Austen published anonymously (as “A Lady”); in her own lifetime she had no public life as a writer among writers. She had a generous critic-champion in Walter Scott, but if her work was read at all (and after her death she was out of print for 12 years) it was thought of as being on the genteel, female margins of literary culture. It’s a teasing conundrum that she could not possibly – could she? – have imagined the scale and the kind of the appreciation that was to follow. (“Did Jane Austen know how good she was?” Mullan asks at the opening of his book; a conundrum even more difficult to unpick.) By the end of the 19th century enthusiasts were making pilgrimages to “Austen-land”, imagining themselves communing with her “mind and heart”, fancying “girlish forms … walking among trees and flowers at Steventon”. Like other pilgrims, Johnson is haunted in pursuit of Jane, disappointed because the cottage at Chawton is “charmless … a functional edifice, not a cosy one”, and by the labels on the furniture: “Although this piano is not the one Jane Austen used, she bought a similar type”, and so on.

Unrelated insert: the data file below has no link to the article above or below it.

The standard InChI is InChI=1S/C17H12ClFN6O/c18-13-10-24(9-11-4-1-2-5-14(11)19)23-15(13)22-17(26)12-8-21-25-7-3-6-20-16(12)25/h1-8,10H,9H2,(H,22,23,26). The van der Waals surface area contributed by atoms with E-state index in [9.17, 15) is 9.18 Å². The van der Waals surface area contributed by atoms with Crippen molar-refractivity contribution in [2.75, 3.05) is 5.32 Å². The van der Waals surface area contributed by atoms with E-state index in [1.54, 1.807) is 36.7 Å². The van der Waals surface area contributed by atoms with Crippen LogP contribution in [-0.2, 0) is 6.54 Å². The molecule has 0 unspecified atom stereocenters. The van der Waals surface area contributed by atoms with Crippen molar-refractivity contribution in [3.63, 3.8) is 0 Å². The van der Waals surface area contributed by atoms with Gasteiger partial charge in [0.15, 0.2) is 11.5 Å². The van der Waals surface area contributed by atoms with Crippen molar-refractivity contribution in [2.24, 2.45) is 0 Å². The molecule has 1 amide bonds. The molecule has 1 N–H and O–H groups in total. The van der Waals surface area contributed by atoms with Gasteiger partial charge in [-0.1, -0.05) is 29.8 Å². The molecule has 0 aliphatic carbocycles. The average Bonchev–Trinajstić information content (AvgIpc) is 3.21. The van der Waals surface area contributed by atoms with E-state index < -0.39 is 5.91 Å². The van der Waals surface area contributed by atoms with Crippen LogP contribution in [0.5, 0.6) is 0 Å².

Johnson identifies different elements in the enthusiasm. The late Victorians, tired of sensationalism, wrote about her “magic”, and needed her to reinvest “the world with wonder”. She was carried to the remote corners of empire as a talisman of English values; hardened soldiers in both world wars hung on to her disabused clear-sightedness. Kipling writes a short story about the Janeites, mystifying them as a sort of Masonic sub-cult. But what is it about these novels that makes them into the repository for so much longing?